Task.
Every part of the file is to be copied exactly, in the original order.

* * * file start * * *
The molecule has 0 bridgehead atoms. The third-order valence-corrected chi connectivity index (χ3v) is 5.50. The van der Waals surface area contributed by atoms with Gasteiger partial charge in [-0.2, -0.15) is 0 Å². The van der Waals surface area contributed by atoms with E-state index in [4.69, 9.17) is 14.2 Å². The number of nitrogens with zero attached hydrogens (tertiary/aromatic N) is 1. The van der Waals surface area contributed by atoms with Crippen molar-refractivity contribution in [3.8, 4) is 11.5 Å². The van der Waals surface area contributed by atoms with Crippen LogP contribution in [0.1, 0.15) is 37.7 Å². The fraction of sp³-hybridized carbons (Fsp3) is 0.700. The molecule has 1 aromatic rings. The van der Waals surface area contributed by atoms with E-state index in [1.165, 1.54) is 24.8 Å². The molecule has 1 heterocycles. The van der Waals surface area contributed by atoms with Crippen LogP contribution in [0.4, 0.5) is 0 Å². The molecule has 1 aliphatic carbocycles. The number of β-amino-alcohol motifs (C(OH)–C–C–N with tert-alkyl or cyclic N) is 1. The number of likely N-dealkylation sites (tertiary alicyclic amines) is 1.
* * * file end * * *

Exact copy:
The molecule has 0 bridgehead atoms. The third-order valence-corrected chi connectivity index (χ3v) is 5.50. The van der Waals surface area contributed by atoms with Gasteiger partial charge in [-0.2, -0.15) is 0 Å². The van der Waals surface area contributed by atoms with E-state index in [4.69, 9.17) is 14.2 Å². The number of nitrogens with zero attached hydrogens (tertiary/aromatic N) is 1. The van der Waals surface area contributed by atoms with Crippen molar-refractivity contribution in [3.8, 4) is 11.5 Å². The van der Waals surface area contributed by atoms with Crippen LogP contribution in [0.1, 0.15) is 37.7 Å². The fraction of sp³-hybridized carbons (Fsp3) is 0.700. The molecule has 1 aromatic rings. The van der Waals surface area contributed by atoms with E-state index in [1.165, 1.54) is 24.8 Å². The molecule has 1 heterocycles. The van der Waals surface area contributed by atoms with Crippen LogP contribution in [0.4, 0.5) is 0 Å². The molecule has 1 aliphatic carbocycles. The number of β-amino-alcohol motifs (C(OH)–C–C–N with tert-alkyl or cyclic N) is 1. The number of likely N-dealkylation sites (tertiary alicyclic amines) is 1.